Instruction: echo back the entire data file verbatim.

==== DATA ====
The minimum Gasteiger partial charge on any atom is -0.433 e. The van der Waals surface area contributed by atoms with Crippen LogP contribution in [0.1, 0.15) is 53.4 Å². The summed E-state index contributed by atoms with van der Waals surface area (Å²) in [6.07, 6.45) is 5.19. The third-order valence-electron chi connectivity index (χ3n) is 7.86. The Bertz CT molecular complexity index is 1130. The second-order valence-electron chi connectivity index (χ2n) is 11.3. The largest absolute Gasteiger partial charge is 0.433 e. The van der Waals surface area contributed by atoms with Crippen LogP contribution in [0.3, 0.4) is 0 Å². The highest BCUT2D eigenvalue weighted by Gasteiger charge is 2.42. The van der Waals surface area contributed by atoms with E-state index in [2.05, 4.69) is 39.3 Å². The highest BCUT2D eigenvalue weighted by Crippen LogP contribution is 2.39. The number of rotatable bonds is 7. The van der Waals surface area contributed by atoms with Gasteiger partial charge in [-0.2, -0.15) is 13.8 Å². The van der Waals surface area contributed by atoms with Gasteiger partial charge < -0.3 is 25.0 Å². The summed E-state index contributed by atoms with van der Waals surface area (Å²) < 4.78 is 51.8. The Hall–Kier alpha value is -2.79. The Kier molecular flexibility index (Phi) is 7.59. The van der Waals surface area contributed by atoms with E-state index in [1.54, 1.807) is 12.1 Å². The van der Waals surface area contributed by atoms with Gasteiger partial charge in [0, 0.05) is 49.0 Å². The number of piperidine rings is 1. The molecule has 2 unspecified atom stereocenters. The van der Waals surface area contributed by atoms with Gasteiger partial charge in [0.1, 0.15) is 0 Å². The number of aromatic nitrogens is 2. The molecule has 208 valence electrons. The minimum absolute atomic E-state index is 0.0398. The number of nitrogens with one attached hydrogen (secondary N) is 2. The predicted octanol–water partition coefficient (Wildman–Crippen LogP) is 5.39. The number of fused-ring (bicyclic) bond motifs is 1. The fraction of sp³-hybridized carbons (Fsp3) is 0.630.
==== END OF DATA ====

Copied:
The minimum Gasteiger partial charge on any atom is -0.433 e. The van der Waals surface area contributed by atoms with Crippen LogP contribution in [0.1, 0.15) is 53.4 Å². The summed E-state index contributed by atoms with van der Waals surface area (Å²) in [6.07, 6.45) is 5.19. The third-order valence-electron chi connectivity index (χ3n) is 7.86. The Bertz CT molecular complexity index is 1130. The second-order valence-electron chi connectivity index (χ2n) is 11.3. The largest absolute Gasteiger partial charge is 0.433 e. The van der Waals surface area contributed by atoms with Crippen LogP contribution in [0.3, 0.4) is 0 Å². The highest BCUT2D eigenvalue weighted by Gasteiger charge is 2.42. The van der Waals surface area contributed by atoms with E-state index in [2.05, 4.69) is 39.3 Å². The highest BCUT2D eigenvalue weighted by Crippen LogP contribution is 2.39. The number of rotatable bonds is 7. The van der Waals surface area contributed by atoms with Gasteiger partial charge in [-0.2, -0.15) is 13.8 Å². The van der Waals surface area contributed by atoms with Gasteiger partial charge < -0.3 is 25.0 Å². The summed E-state index contributed by atoms with van der Waals surface area (Å²) < 4.78 is 51.8. The Hall–Kier alpha value is -2.79. The Kier molecular flexibility index (Phi) is 7.59. The van der Waals surface area contributed by atoms with E-state index in [1.54, 1.807) is 12.1 Å². The van der Waals surface area contributed by atoms with Gasteiger partial charge in [0, 0.05) is 49.0 Å². The number of piperidine rings is 1. The molecule has 2 unspecified atom stereocenters. The van der Waals surface area contributed by atoms with Gasteiger partial charge in [0.1, 0.15) is 0 Å². The number of aromatic nitrogens is 2. The molecule has 208 valence electrons. The minimum absolute atomic E-state index is 0.0398. The number of nitrogens with one attached hydrogen (secondary N) is 2. The predicted octanol–water partition coefficient (Wildman–Crippen LogP) is 5.39. The number of fused-ring (bicyclic) bond motifs is 1. The fraction of sp³-hybridized carbons (Fsp3) is 0.630.